For example, a bunch of backlinks from beauty websites not only won’t benefit you if you run an automotive website but will likely even hurt you.
3. Comment Spam
Toxic backlinks don’t necessarily have to appear within the body of a webpage or blog article to potentially hurt your standing with Google.
t’s enough for links back to your site to be part of an SEO tactic with a longstanding reputation for abuse.
So what are toxic backlinks like when they show up within this context? They can often appear as keyword-stuffed links in discussion forums.
However, spammy comments littered across the comment sections of multiple blogs are highly toxic, as well.
This isn’t to say you can never link back to your site within these contexts, but you do need to be careful how you do it.
Make sure links are topically relevant, high in quality, and natural-looking. No keyword-stuffing or spammy language.
4. Links from Poor-Quality Sites
It’s not just the relevance of the site linking back to you that determines the difference between toxic backlinks and quality ones.
It’s also the overall quality of the site doing the linking. Backlinks from poor-quality sites will almost certainly get you penalized by Google sooner or later.
The worst sites are sites that were clearly created solely for SEO purposes. This means they don’t provide any actual value to an audience.
Instead, they’re basically link farms stuffed with barely readable spun content, intrusive advertising, and perhaps even random lists of links without any context at all.
5. Header and Footer Links
Since headers and footers reliably (but inconspicuously) appear on every page of a particular website, they might seem like logical spots to place a particularly important backlink.
However, you should definitely be aware that today’s Google algorithms can see right through tactics like those.
As with links placed within the signature footers of discussion forums, this practice is almost universally seen as an attempt to game the algorithm and cheat the system.
So if Google catches it, both the site doing the linking and the site being linked to will likely be penalized.
How Can Toxic Backlinks Affect your Organic Performance?
Search engine algorithms have evolved a lot over the years, so the days when toxic backlinks simply slipped under the radar are long over.
Now, search engines are looking for quality over quantity, and they’re becoming more competent by the day at recognizing it.
So not only can you be rewarded for having lots of quality backlinks, but you can be penalized for poor quality links as well.
To begin with, you can be formally penalized by the search engines. This is often done automatically via an algorithm filter, but real human beings will sometimes still do it, too.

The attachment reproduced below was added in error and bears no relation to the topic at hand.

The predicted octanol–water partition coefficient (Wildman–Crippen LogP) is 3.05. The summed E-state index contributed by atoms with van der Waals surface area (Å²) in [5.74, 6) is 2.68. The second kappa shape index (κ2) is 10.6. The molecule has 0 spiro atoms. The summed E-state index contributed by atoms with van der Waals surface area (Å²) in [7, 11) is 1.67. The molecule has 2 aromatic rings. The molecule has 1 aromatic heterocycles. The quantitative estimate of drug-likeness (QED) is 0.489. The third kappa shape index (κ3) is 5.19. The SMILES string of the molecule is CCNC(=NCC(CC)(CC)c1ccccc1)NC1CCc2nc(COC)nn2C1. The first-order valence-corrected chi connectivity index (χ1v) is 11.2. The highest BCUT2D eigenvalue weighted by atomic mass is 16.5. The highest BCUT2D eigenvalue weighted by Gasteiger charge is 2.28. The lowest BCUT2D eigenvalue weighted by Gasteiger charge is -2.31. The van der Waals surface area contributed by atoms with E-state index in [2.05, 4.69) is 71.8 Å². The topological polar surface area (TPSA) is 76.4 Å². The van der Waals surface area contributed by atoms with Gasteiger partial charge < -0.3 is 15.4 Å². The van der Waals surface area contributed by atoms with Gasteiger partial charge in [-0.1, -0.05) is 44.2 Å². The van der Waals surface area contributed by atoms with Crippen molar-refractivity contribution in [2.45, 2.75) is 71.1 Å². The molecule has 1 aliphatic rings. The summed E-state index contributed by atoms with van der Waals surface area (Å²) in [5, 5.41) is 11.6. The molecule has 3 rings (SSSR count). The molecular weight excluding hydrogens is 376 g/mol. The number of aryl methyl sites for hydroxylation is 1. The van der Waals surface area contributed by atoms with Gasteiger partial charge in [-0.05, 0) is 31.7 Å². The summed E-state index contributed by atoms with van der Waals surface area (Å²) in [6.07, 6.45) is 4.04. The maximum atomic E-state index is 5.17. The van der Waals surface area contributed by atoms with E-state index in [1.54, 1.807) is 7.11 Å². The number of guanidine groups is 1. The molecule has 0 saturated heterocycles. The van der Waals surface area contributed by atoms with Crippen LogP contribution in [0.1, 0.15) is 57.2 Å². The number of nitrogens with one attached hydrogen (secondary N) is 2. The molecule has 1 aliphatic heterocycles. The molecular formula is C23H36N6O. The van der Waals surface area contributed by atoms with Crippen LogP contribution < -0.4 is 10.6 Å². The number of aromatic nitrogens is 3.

In fact, if a member of Google’s spam team happens to review your site and decides it’s not adherent to their webmaster guidelines, they likely will apply a manual penalty.
Your competitors can also file spam reports against your site. The effects of any applied penalties include:
- A sharp decline in organic web traffic to any affected pages.
- Drastically reduced search engine visibility.
- Disregard of your link building efforts by the search engines.
And worst of all, if your site is added to an algorithmic filter as part of a penalty adjustment, you will likely never know it for sure.
You probably won’t be notified, and there’s no way to appeal the penalty or have it removed.
The only way out of the situation is to perform a link audit and work to eliminate any links that could be considered toxic.
How Can You Find Toxic Backlinks?
Every web admin or SEO professional needs to be aware of toxic backlinks and make searching for them part of their ongoing search engine optimization efforts.
If you have noticed a steep decline in web traffic that might signal a penalty, you should do an audit at your earliest convenience.
However, many webmasters choose to do them routinely to spot potential issues before they impact rankings.
Get the raw data
Backlink audit tools take a lot of the guesswork out of gathering the data you need to launch an audit, and there are plenty to choose from out there (like Semrush, Ahrefs, Serpstat and GrowthBar).
Pick your favorite, set up an audit, and set your desired parameters. The tool will then search the web for existing backlinks that fit your criteria.
Many options further allow you to connect your tool to your Google Search Console to gain additional insights.
Start assessing each toxic backlink
Your audit tool will single out some of your links and let you know they’re toxic, as well as sort them according to how potentially harmful they are.